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all was very beautiful around me. As I a professional phrenologist out of his fee, was hurrying on with my brow knit, my and which charmed me no less, the lines head bent forward, my forehead aching of the face which told rather of suffering with many thoughts and cares, I brushed from sympathy than from sin, the dark against a lady almost rudely, and paus- brown hair that lay in massive braids on ing to apologize, I found myself clasped a semi-transparent ear, so white and in the gentleman's arms who accompa- pretty that one might easily fancy that nied her. At first I was at a loss to un. the hair was in love with the ear, derstand the meaning of it, but a glance and really enjoyed the proximity_all at his face showed me the Rev. James this, and a great deal more, I looked upon Moreton, but so youthful and fresh was with the eye of a philanthropist counting his countenance that I could hardly be- his friend's treasures. Moreton was a lieve the testimony of my sight. There rich man-a renovated man. I was exwas a beaming, calm and open look in ceedingly glad of his redemption. I had his face, that testified of truth and firm- looked upon the drunkard as remedilessly ness which constitute true heroism. He lost; indeed, I once seriously thought needed no certificate of character save that the best course to take with drunk. that which shone in his fine face. ards was to shoot them all; I looked

“ Whither so fast, my dear Doctor," upon them as a moral and material pestisaid he, “ I am going in all haste to your lence, of which it would be a kindness house."

to rid the earth, for at one time I could “ Spend half an hour in the park,” say that I had never seen a radical cure. said I, " and I will join you."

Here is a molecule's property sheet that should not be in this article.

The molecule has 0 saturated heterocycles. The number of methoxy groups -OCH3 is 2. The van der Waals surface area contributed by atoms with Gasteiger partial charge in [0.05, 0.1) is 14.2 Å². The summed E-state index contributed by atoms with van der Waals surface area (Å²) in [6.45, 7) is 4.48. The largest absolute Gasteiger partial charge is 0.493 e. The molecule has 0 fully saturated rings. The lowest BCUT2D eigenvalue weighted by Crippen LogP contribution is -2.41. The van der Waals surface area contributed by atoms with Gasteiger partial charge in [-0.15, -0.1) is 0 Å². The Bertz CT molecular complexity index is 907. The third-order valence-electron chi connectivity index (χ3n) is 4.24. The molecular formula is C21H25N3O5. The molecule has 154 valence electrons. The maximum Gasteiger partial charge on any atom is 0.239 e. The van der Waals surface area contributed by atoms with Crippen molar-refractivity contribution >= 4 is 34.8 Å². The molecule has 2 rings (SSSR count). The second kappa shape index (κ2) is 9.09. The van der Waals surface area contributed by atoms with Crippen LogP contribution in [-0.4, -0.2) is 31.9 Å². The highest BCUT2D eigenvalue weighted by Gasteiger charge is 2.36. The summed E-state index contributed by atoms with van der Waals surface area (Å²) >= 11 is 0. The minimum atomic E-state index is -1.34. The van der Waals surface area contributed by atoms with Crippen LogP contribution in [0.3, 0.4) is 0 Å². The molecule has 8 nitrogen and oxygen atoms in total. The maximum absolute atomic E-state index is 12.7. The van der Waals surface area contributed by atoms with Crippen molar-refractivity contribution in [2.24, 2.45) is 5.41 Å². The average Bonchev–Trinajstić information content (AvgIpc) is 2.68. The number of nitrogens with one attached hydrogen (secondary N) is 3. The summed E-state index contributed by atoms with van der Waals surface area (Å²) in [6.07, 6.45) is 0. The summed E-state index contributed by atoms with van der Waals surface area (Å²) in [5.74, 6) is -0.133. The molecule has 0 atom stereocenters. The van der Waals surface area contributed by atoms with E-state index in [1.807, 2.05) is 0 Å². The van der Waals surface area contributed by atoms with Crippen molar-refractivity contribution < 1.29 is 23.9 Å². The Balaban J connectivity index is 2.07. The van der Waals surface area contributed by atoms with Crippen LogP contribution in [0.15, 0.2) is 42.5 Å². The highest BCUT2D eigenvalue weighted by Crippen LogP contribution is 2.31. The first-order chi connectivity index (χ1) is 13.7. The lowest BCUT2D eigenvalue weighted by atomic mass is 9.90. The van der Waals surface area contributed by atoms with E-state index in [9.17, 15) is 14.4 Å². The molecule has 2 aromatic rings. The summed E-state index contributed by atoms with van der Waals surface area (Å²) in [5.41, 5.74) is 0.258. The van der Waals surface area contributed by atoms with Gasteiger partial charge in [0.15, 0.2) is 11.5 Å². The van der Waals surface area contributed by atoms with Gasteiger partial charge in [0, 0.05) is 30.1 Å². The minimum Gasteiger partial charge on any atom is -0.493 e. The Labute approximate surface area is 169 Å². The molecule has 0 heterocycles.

Great was my joy to see and feel with I walked on, with the images of the indubitable certainty that Moreton was two persons I had just met floating before saved. me, and forming one of the pleasantest “Give me the sequel of your history," pictures I had ever seen. The lady was said I, as I took his hand at parting. near thirty, with a cold clear Grecian • It is all ready for you,” said Moreton, face, dark brown hair and dark hazel with a quiet smile. eyes. When Mr. Moreton called me by The next morning I received a packet name a light overspread her face like the from Moreton, which I examined at my warm sun shining out as a dark cloud leis and from which I have made the passes. Her smile won me in an instant, following selections : and I walked on thinking, what in the world has come to Moreton.

He is a

“ MY DEAR FRIEND :Once more with new man evidently. Heaven grant that my feet upon the green earth, with the the lady on his arm may be a new wife. blue heavens clear above me, my mind I hastened to the bed-side of the sufferer. turns to you, and I become conscious of A warm bath and cold affusion threw off the pleasure you will feel to know that a the fit, and I left my patient safe after flood of new, pure life, is continually half an hour of hard and most interesting coming into my sonl. My friend, I no work. On my return I found Moreton longer shut out the influx of heaven. I awaiting me, and a thrill of joy passed am redeemed, and the first wish of my through my heart when he introduced heart is to salute those who stood by me,, me to his wife. It was indeed as I had and strove to save me when the fiends wished. I looked upon the delicate crea- held me. ture before me. I noted her beaming “ The incidents of my life for the few smile and elastic step, and the pure re- years since I first saw you would fill a pose of her manner, as we walked on volume, but I must give you only the toward my home. A half hour's con- briefest outline. You remember that I verse quite confirmed my admiration for left your hospitable home when I was Mrs. Moreton. I seldom notice particu- last here, to return to my friends. The larly the personal appearance of men or thought struck me in my desperation, women. I am content with a sort of in- that I might be cured of my terrible habit tuition of them quite womanly in its if I could be shut up in a lunatic hospicharacter. The sphere that surrounds tal. I communicated the thought to Mr. them reveals them to me. But in this Arnott, my kind friend. He was terribly instance I was not content without a shocked, and appealed to me most strongmost searching analysis. The quiet eye ly to make another effort to conquer my that indicated the spirit's rest, the intel- besetting sin, and offered me the place of lectual forehead that would have charmed librarian at the lyceum. I accepted this